Misadventure in the Sinai
Determined to preserve its access to the Suez Canal, Israel launched a surprise attack in the Sinai Peninsula, catching the Egyptian Army entirely by surprise.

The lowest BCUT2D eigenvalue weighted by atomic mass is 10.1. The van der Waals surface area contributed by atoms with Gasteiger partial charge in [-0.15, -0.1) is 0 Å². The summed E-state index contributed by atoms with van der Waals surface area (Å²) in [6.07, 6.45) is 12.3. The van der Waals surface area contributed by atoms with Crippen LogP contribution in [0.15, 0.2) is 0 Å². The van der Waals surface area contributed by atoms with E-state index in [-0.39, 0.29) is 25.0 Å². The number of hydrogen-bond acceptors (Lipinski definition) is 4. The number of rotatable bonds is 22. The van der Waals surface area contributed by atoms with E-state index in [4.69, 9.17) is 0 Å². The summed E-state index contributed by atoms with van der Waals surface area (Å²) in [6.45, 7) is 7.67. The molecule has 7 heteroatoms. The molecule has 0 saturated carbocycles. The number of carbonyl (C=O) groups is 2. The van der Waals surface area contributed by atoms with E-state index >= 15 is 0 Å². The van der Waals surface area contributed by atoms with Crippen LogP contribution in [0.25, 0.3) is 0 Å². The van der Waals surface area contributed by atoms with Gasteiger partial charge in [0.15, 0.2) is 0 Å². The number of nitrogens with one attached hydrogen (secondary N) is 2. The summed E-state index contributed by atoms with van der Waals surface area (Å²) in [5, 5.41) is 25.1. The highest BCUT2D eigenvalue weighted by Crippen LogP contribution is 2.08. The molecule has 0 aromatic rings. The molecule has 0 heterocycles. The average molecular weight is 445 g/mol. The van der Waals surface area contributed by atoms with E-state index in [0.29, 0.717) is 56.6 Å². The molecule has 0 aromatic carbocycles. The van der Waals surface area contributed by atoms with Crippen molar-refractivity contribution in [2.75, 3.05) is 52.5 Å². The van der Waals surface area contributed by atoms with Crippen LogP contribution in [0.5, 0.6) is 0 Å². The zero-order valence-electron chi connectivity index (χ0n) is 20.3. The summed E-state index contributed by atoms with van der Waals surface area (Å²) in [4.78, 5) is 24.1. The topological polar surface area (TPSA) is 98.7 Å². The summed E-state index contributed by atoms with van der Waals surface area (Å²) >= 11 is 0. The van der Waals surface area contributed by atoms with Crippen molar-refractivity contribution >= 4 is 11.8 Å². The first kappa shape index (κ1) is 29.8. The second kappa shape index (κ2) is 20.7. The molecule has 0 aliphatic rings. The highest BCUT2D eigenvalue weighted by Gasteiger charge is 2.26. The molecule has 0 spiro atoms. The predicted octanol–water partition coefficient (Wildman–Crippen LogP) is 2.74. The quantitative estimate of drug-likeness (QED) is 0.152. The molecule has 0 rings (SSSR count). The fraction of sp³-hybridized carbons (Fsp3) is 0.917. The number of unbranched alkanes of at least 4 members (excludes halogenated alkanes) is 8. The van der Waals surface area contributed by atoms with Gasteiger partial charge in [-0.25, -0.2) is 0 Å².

By Eric Hammel Many historians consider the Suez-Sinai campaign in the autumn of 1956 the last hurrah for British and French colonialist efforts in the Middle East. Whether or not that was the case, the campaign was certainly a highly successful dress rehearsal for the Israeli Defense Force (Zahal) and the stunning Six-Day War 11 years later, as well as an authentic military campaign in its own right. It was, in every way, Zahal’s coming-out party. The seeds of the Suez Crisis were sown on July 23, 1952, when Egyptian Army officers overthrew their nation’s long-ruling monarch, King Farouk. Emerging at length to head the new Egyptian government was the mercurial and charismatic Colonel Gamal Abdel Nasser, a veteran of the Egyptian Army’s humiliating defeat by Israel in 1948. Convinced that he was destined to head the great pan-Arab alliance of millennial myth, Nasser launched an unrelenting rhetorical campaign against Israel in particular and the western world in general, which he denounced as an age-old colonizing menace. Nasser’s campaign against Israel had less to do with defeating the eight-year-old Jewish state than with providing a convenient rallying cry he could use to unite the divergent Arab masses.
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